Egyptian feminist Mona Eltahawy has invited us to theorize the response of the patriarchy towards feminist as the State’s response to terrorism. The Korean case offers a prime example for this.  When men threaten women with the publication of sex tapes, we should understand it as terrorism. When women are bullied so severely for speaking up against misogyny and in favor of women’s rights to the point they consider taking their own life, we should understand it as terrorism. When, as we discussed on our last issue, a man stands by a unisex toilet at a busy subway station waiting to kill the first woman he sees to kill her, or when a group of men physically attack and leave two women bleeding and unconscious in a bar for verbally fighting back the insults hurled at them for “looking like feminists”, these should be understood as acts of terrorism. The message these soldiers of the patriarchy are sending to Korean women is if you dare to act against the patriarchal system, you will live in fear and your life is in danger. Women have been dismissed from military service for being discovered as a member of Megalia, an online feminist community. Women have lost their jobs for the same reason, as organized anti-women activists terrorized them with doxing, sending their online activities to their place of employment. It is no reach to say Korean women live under the threat of terrorism.

Recently, Eltahawy has been the focus of controversy for a hypothetical thought experiment she has been sharing in her latest interviews. She asks us the question: what if women had decided to organize and kill five men each week solely for the fact that they are men. What if next week they do it to ten, then fifty, then a hundred. How many men would have to be killed for society to say enough is enough and start to mobilize against this?

The thought experiment, of course, had less to do with a viable strategy to be undertaken by women worldwide, and more as a mirroring exercise to the very real fact that an alarming number of women are killed everyday around the world solely for the fact that they are women, and yet very little reaction is shown towards it. Yet, to the surprise of literally no one, men have managed to construed her words as that of a terrorist advocating for innocent boys to be killed. The fact that Eltahawy comes from a Muslim background just adds a racist undertone to the misogynist rhetoric.

Before Eltahawy, however, South Korean feminist have already experienced the same backlash. As online communities like Megalia and Womad decided to use mirroring as a strategy to expose online misogyny, the same misogyny who claimed Sulli’s life, several petitions arose asking the government to shut down those communities and arrest the members under charges of terrorism. Another reason why the Womad community forbids any member from using real names and pictures in their online forums and setting up manuals for acting online without identifying themselves. They are forced to perform as if they are a terrorist organization under constant surveillance, which is, itself, a terrorist campaign waged against them.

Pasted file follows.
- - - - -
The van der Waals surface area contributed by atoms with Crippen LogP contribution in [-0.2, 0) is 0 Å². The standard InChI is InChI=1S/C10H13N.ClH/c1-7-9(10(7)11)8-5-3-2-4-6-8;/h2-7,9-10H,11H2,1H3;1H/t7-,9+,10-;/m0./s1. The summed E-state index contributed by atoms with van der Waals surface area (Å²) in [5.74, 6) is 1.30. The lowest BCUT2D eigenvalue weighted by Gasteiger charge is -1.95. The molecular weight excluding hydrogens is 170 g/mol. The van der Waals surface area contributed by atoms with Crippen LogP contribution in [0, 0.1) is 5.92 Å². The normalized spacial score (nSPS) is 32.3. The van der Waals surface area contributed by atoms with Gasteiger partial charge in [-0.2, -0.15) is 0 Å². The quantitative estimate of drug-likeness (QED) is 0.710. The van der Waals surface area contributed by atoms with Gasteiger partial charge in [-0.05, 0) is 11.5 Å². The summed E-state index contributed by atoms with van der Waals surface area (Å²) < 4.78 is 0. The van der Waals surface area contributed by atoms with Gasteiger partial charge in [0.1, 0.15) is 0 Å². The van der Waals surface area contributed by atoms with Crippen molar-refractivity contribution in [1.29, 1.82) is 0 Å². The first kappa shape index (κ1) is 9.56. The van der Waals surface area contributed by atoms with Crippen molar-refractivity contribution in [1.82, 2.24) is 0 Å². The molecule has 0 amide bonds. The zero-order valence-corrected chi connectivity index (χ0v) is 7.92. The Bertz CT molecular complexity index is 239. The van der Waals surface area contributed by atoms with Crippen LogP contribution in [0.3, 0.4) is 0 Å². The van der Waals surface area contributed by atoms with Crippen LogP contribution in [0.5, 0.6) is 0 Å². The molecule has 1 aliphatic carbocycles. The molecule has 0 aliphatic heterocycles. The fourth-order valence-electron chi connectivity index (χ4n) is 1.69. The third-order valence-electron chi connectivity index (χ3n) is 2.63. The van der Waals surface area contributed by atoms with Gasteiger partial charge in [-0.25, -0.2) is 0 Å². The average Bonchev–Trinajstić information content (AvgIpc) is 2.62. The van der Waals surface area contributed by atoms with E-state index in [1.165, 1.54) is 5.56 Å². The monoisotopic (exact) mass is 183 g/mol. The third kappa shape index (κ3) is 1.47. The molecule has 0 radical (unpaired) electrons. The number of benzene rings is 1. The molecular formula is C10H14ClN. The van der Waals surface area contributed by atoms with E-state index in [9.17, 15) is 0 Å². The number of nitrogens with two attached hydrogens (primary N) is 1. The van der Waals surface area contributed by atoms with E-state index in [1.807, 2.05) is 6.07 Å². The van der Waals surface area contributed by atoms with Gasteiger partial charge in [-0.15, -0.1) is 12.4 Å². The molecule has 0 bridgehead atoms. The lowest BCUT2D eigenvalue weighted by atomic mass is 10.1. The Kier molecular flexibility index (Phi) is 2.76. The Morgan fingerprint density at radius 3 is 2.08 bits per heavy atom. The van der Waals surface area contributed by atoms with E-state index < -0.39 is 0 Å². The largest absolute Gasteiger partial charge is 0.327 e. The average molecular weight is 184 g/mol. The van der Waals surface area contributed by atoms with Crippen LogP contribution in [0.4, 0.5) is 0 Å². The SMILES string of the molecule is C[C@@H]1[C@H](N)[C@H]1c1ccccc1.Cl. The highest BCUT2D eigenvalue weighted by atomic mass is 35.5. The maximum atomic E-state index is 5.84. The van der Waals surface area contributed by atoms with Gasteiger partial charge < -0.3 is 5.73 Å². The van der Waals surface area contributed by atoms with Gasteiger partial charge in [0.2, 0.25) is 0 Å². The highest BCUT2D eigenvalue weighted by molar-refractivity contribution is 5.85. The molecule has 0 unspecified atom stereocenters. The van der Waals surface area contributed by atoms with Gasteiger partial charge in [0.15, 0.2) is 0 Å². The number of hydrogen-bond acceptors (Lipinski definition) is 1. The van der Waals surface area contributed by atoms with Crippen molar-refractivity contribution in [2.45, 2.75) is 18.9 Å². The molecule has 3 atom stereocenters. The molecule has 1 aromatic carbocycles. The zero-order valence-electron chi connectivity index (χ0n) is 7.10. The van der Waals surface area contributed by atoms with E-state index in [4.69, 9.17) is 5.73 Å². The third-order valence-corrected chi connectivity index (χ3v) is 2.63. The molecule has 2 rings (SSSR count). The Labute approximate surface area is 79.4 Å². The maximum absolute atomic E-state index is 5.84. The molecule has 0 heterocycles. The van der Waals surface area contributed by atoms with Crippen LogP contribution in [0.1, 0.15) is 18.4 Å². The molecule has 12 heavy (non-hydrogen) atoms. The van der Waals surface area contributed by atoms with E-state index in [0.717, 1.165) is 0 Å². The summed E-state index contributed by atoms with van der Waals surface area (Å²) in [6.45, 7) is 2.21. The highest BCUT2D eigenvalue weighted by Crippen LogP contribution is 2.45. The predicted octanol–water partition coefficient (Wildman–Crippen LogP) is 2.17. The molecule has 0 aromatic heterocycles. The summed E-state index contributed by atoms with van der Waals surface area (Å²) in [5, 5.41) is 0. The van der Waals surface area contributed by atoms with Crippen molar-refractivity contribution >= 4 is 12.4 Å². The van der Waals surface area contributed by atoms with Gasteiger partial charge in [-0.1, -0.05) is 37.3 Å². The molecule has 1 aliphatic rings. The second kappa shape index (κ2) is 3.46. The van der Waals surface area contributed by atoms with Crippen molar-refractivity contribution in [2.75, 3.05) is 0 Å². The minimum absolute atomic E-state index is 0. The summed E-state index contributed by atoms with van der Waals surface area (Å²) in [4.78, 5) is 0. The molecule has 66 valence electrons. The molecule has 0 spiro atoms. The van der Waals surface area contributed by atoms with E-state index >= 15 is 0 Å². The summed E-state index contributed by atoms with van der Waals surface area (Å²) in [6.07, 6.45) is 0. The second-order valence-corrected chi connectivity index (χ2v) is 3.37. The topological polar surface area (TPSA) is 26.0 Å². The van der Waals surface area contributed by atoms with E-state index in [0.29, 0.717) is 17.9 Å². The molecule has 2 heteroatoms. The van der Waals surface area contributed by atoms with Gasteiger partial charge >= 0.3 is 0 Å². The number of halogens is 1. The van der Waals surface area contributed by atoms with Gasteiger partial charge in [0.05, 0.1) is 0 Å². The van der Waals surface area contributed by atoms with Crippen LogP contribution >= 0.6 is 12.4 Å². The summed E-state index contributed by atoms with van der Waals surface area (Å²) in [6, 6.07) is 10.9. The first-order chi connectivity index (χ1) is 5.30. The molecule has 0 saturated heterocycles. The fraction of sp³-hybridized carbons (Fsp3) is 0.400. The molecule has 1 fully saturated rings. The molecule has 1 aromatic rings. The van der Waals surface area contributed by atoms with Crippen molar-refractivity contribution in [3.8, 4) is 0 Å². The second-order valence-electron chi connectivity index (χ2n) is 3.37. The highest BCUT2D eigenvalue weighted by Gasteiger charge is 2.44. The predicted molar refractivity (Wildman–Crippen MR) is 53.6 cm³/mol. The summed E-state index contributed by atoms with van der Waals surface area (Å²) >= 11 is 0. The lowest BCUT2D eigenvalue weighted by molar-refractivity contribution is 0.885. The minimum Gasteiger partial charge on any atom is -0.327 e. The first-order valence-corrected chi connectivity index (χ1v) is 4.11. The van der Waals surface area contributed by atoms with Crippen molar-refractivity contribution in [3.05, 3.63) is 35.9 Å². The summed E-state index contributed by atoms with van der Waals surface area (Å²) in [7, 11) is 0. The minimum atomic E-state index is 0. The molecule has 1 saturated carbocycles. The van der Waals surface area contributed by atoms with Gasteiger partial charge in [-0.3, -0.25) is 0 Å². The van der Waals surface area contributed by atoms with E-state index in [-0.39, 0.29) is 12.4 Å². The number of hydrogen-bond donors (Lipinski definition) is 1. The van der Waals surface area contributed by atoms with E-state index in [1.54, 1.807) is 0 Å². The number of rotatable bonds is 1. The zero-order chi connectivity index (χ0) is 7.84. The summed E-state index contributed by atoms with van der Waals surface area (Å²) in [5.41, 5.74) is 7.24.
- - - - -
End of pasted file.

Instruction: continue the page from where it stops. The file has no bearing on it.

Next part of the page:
Besides sharing information on how to remain unidentifiable online and avoiding being the target of misogynist terror, the Womad community also shares female self-defense tutorials and information, DIY guides to reduce dependency from men, build up a ‘global forum’ to allow for international solidarity participation and became a mutualist community where women can look for help with legal issues, language lessons, academic advice, etc. Real terrorist stuff, if you allow me a dose of sarcasm.

If those reactions to both Eltahawy and Korean feminists say something about how misogyny operates as terrorism, it also shows the degree of fear that their propositions cause to the patriarchy. They help to demonstrate how vulnerable and fragile the patriarchy really is when their weak spots are exposed, and just like a wounded animal that feels cornered, their desperate reaction is to attack.

Despite all the anti-feminist backlash, the latest wave of feminism in Korea is managing to create a new culture in the country as well. Earlier this year the buddy cop movie Miss & Mrs. Cops became a box office hit among female viewers. The movie tells the story of a senior female police officer who, after marrying, is sent to the Public Service Center to handle bureaucratic work despite her history of heroic services. There, she meets a rookie policewoman who is sent to the same office as punishment after a sting operation to capture a serial pervert ends with her being filmed beating the wrong suspect after her male partners, annoyed that they have been tasked with crimes that concern only women, give her the wrong information. As they both start their routine at the office, they notice a woman trying to file a report for being raped on camera. She is afraid that the taped crime will become another video among the thousands of other spy porn videos online. The male officers do not seem to make much of the situation, complaining about the workload and not doing much to open an investigation. The two female officers team up with a computer savvy young woman in the office while trying to open an investigation on the side.